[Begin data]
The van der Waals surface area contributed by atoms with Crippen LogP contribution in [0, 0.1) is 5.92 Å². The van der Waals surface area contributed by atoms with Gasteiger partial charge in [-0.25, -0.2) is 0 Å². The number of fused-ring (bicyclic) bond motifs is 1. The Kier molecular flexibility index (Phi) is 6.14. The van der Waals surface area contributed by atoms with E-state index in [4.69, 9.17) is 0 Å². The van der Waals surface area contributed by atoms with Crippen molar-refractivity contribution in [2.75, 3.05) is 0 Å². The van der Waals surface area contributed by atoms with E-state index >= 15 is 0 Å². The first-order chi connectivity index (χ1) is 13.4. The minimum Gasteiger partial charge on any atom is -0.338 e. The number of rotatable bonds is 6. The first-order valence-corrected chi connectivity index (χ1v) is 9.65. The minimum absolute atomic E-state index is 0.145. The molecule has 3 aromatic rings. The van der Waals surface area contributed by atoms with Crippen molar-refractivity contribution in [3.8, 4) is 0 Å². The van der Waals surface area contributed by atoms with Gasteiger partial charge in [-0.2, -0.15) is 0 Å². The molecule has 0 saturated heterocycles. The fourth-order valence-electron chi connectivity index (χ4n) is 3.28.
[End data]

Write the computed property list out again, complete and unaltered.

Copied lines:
The van der Waals surface area contributed by atoms with Crippen LogP contribution in [0, 0.1) is 5.92 Å². The van der Waals surface area contributed by atoms with Gasteiger partial charge in [-0.25, -0.2) is 0 Å². The number of fused-ring (bicyclic) bond motifs is 1. The Kier molecular flexibility index (Phi) is 6.14. The van der Waals surface area contributed by atoms with E-state index in [4.69, 9.17) is 0 Å². The van der Waals surface area contributed by atoms with Crippen molar-refractivity contribution in [2.75, 3.05) is 0 Å². The van der Waals surface area contributed by atoms with E-state index >= 15 is 0 Å². The first-order chi connectivity index (χ1) is 13.4. The minimum Gasteiger partial charge on any atom is -0.338 e. The number of rotatable bonds is 6. The first-order valence-corrected chi connectivity index (χ1v) is 9.65. The minimum absolute atomic E-state index is 0.145. The molecule has 3 aromatic rings. The van der Waals surface area contributed by atoms with Crippen molar-refractivity contribution in [3.8, 4) is 0 Å². The van der Waals surface area contributed by atoms with Gasteiger partial charge in [-0.2, -0.15) is 0 Å². The molecule has 0 saturated heterocycles. The fourth-order valence-electron chi connectivity index (χ4n) is 3.28.